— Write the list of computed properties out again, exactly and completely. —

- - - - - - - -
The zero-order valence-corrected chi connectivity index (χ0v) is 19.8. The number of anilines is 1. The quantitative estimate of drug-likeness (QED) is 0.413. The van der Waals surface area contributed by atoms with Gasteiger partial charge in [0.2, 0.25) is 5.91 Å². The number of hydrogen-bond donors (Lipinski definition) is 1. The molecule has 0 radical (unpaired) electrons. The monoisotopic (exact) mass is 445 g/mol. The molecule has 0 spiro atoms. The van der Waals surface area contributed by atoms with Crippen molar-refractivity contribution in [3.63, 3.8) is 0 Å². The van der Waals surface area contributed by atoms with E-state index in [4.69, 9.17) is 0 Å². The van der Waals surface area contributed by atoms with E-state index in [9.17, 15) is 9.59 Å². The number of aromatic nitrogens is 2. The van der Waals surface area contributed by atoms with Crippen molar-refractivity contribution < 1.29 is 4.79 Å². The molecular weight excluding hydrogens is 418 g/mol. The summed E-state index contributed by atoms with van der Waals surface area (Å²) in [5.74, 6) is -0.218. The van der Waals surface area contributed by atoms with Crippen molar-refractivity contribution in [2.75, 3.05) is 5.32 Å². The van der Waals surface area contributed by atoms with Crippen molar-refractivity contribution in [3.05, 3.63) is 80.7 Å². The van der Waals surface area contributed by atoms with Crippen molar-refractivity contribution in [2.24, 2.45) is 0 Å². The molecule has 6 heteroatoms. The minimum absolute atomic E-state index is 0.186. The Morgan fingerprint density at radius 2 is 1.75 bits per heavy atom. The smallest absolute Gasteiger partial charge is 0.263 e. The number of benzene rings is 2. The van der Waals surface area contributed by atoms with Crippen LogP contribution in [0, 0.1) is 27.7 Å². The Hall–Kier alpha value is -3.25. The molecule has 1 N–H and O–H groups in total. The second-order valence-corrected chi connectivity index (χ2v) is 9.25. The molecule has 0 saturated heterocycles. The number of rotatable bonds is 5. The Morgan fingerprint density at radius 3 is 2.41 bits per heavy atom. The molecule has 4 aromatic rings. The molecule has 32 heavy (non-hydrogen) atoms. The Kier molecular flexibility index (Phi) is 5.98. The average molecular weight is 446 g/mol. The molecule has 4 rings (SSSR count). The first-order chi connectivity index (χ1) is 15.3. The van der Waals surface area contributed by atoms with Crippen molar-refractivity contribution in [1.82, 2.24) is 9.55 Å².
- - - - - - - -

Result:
The zero-order valence-corrected chi connectivity index (χ0v) is 19.8. The number of anilines is 1. The quantitative estimate of drug-likeness (QED) is 0.413. The van der Waals surface area contributed by atoms with Gasteiger partial charge in [0.2, 0.25) is 5.91 Å². The number of hydrogen-bond donors (Lipinski definition) is 1. The molecule has 0 radical (unpaired) electrons. The monoisotopic (exact) mass is 445 g/mol. The molecule has 0 spiro atoms. The van der Waals surface area contributed by atoms with Crippen molar-refractivity contribution in [3.63, 3.8) is 0 Å². The van der Waals surface area contributed by atoms with E-state index in [4.69, 9.17) is 0 Å². The van der Waals surface area contributed by atoms with E-state index in [9.17, 15) is 9.59 Å². The number of aromatic nitrogens is 2. The van der Waals surface area contributed by atoms with Crippen molar-refractivity contribution < 1.29 is 4.79 Å². The molecular weight excluding hydrogens is 418 g/mol. The summed E-state index contributed by atoms with van der Waals surface area (Å²) in [5.74, 6) is -0.218. The van der Waals surface area contributed by atoms with Crippen molar-refractivity contribution in [2.75, 3.05) is 5.32 Å². The van der Waals surface area contributed by atoms with Crippen molar-refractivity contribution in [3.05, 3.63) is 80.7 Å². The van der Waals surface area contributed by atoms with Crippen molar-refractivity contribution in [2.24, 2.45) is 0 Å². The molecule has 6 heteroatoms. The minimum absolute atomic E-state index is 0.186. The Morgan fingerprint density at radius 2 is 1.75 bits per heavy atom. The smallest absolute Gasteiger partial charge is 0.263 e. The number of benzene rings is 2. The van der Waals surface area contributed by atoms with Crippen LogP contribution in [0, 0.1) is 27.7 Å². The Hall–Kier alpha value is -3.25. The molecule has 1 N–H and O–H groups in total. The second-order valence-corrected chi connectivity index (χ2v) is 9.25. The molecule has 0 saturated heterocycles. The number of rotatable bonds is 5. The Morgan fingerprint density at radius 3 is 2.41 bits per heavy atom. The molecule has 4 aromatic rings. The molecule has 32 heavy (non-hydrogen) atoms. The Kier molecular flexibility index (Phi) is 5.98. The average molecular weight is 446 g/mol. The molecule has 4 rings (SSSR count). The first-order chi connectivity index (χ1) is 15.3. The van der Waals surface area contributed by atoms with Crippen molar-refractivity contribution in [1.82, 2.24) is 9.55 Å².